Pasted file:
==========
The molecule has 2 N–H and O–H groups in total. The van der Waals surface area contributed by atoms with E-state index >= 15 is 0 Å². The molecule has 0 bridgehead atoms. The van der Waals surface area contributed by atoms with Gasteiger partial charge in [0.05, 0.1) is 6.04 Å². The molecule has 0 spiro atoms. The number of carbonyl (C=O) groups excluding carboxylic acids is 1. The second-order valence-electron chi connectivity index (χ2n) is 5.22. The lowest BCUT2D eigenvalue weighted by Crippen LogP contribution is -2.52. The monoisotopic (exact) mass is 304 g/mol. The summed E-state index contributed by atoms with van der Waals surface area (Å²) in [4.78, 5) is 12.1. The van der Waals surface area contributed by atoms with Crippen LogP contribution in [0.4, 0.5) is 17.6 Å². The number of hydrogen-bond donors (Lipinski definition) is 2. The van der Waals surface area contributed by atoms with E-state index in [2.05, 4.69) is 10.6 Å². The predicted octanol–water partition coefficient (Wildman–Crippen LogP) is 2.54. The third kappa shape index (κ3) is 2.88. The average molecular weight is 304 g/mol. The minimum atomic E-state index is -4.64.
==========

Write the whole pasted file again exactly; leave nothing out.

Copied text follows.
The molecule has 2 N–H and O–H groups in total. The van der Waals surface area contributed by atoms with E-state index >= 15 is 0 Å². The molecule has 0 bridgehead atoms. The van der Waals surface area contributed by atoms with Gasteiger partial charge in [0.05, 0.1) is 6.04 Å². The molecule has 0 spiro atoms. The number of carbonyl (C=O) groups excluding carboxylic acids is 1. The second-order valence-electron chi connectivity index (χ2n) is 5.22. The lowest BCUT2D eigenvalue weighted by Crippen LogP contribution is -2.52. The monoisotopic (exact) mass is 304 g/mol. The summed E-state index contributed by atoms with van der Waals surface area (Å²) in [4.78, 5) is 12.1. The van der Waals surface area contributed by atoms with Crippen LogP contribution in [0.4, 0.5) is 17.6 Å². The number of hydrogen-bond donors (Lipinski definition) is 2. The van der Waals surface area contributed by atoms with E-state index in [2.05, 4.69) is 10.6 Å². The predicted octanol–water partition coefficient (Wildman–Crippen LogP) is 2.54. The third kappa shape index (κ3) is 2.88. The average molecular weight is 304 g/mol. The minimum atomic E-state index is -4.64.